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In the same boat: the Gulf Coast sailing scene bringing communities together

Sailing regatta on the coast of Dubai.
Sailing regatta on the coast of Dubai.   -   Copyright  Euronews
By Evan Bourke

With more than 1300km of coastline, the Arabian Gulf is a popular spot for sailing. Entrenched in the region's history, sailing facilitated the development of early maritime trade routes when traditional wooden dhow boats would sail as far as East Africa, exporting local dates, pearls and mangrove wood. Today, sailing is as much a leisure pursuit as an industry.

During winter, weather conditions are ideal, with minimal tides and predictable winds. This adrenalin-fuelled sport of sailing is one of the most exciting ways to explore the region's striking shoreline.

With a population comprising approximately 80 to 90% expats, sailing is also helping to bring multicultural communities together in the UAE. Dubai Offshore Sailing Club (DOSC), a non-profit organisation run by volunteers, gives sailors of all origins and skill levels the opportunity to crew sailboats and compete in races.

Team Lavazza, just one of the crews in Division 1 of the Keelboat Commodores Cup, has 20 members hailing from 15 different countries.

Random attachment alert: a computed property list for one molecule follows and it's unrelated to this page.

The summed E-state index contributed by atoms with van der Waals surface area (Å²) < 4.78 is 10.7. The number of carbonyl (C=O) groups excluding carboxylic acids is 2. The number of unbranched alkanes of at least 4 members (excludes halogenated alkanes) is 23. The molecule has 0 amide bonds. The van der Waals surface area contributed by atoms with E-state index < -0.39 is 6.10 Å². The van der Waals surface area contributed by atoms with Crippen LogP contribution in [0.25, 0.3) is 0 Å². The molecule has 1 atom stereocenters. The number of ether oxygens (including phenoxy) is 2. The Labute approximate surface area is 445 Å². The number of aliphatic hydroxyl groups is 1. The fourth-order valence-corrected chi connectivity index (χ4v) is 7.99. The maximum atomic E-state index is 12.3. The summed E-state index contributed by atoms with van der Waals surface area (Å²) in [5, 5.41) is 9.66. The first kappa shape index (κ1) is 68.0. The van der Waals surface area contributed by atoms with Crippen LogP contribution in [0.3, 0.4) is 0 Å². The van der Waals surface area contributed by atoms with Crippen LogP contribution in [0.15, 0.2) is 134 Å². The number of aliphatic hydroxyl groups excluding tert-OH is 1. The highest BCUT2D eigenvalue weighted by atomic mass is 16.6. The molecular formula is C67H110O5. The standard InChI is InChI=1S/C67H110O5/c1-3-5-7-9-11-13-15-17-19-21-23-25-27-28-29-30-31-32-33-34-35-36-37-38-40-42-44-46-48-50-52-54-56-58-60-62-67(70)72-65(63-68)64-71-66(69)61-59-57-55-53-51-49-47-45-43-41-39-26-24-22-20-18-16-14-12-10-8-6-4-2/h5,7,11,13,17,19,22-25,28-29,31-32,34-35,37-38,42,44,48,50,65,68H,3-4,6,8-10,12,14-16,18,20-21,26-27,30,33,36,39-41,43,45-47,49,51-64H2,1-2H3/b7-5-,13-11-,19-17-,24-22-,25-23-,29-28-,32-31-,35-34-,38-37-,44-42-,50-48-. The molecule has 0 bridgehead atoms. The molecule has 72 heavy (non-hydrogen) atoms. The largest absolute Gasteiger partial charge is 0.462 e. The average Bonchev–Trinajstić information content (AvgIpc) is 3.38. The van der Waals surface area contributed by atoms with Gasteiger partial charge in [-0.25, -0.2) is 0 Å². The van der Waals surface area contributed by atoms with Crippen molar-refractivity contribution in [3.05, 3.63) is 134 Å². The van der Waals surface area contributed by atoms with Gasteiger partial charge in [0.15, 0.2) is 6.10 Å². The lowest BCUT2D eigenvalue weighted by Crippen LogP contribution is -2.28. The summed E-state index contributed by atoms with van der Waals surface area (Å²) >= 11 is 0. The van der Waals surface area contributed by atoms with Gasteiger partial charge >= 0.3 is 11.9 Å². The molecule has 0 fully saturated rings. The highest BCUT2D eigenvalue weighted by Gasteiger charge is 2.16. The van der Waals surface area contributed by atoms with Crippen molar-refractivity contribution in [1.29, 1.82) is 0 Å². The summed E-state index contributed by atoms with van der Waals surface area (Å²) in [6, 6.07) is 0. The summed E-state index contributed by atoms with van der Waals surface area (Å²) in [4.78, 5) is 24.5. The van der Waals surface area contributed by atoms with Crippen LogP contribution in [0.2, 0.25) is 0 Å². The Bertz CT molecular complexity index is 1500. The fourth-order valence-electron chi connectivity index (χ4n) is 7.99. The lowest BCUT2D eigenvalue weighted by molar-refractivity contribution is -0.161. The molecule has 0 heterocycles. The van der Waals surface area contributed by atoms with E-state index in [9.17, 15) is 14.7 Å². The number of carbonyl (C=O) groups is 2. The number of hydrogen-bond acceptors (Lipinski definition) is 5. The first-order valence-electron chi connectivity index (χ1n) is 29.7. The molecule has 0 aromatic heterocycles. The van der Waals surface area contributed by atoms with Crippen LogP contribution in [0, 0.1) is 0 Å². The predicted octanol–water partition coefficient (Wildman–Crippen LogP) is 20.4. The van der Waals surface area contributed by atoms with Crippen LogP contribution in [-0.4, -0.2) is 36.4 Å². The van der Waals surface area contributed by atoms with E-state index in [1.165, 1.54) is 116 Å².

"Different countries mean different backgrounds. Because of different climates, philosophies and cultures, we all learn from each other here," says Team Lavazza captain and professional pilot Bernardo Landaboure. "And there's a big common denominator here: we all love sailing."

Founded in 1974, the DOSC has grown to more than 700 members today. Its facilities include a marina with 152 berths and a clubhouse. In addition to a calendar of regattas and other racing events, it offers sailing courses.

"It's very active," says Team Lavazza crew member Werner Leppan. "We've got everything from Tuesday night social sailing to dinghies. We've got people starting at five years old, learning in the small optimists [sail boats] right up to retirees. Sailing is something that anybody from all walks of life can do."

Werner Leppan points out that while most of those sailing in Dubai are hobbyists, the sport is still highly competitive.

"We do take things very seriously, especially in Division One," he says. "We don't always come out on top, but we're normally one of the top finishers. We push pretty hard, and we get there."

From short-course racing in the Dubai Duty-Free Sailing League to the 10-day Dubai to Muscat Offshore Race, DOSC stages a host of races throughout the year. The most fiercely contested is the DOSC Commodores Cup, running from September to May, comprising eight to ten rounds. It's during these intensely competitive events that the greatest bonds are formed between crew members.

"We have people from all over the world. Being on a boat, you have times when there's a bit less wind and you can talk," says fellow Team Lavazza crew member Fredric Penizzutti. "Other times, in competition, you have no time to talk. You have to work and you have to work together, sometimes in extreme conditions. That's where you really get to know people."

For more, please visit the Destination Dubai hub on Euronews.com

Journalist • Sarah Hedley Hymers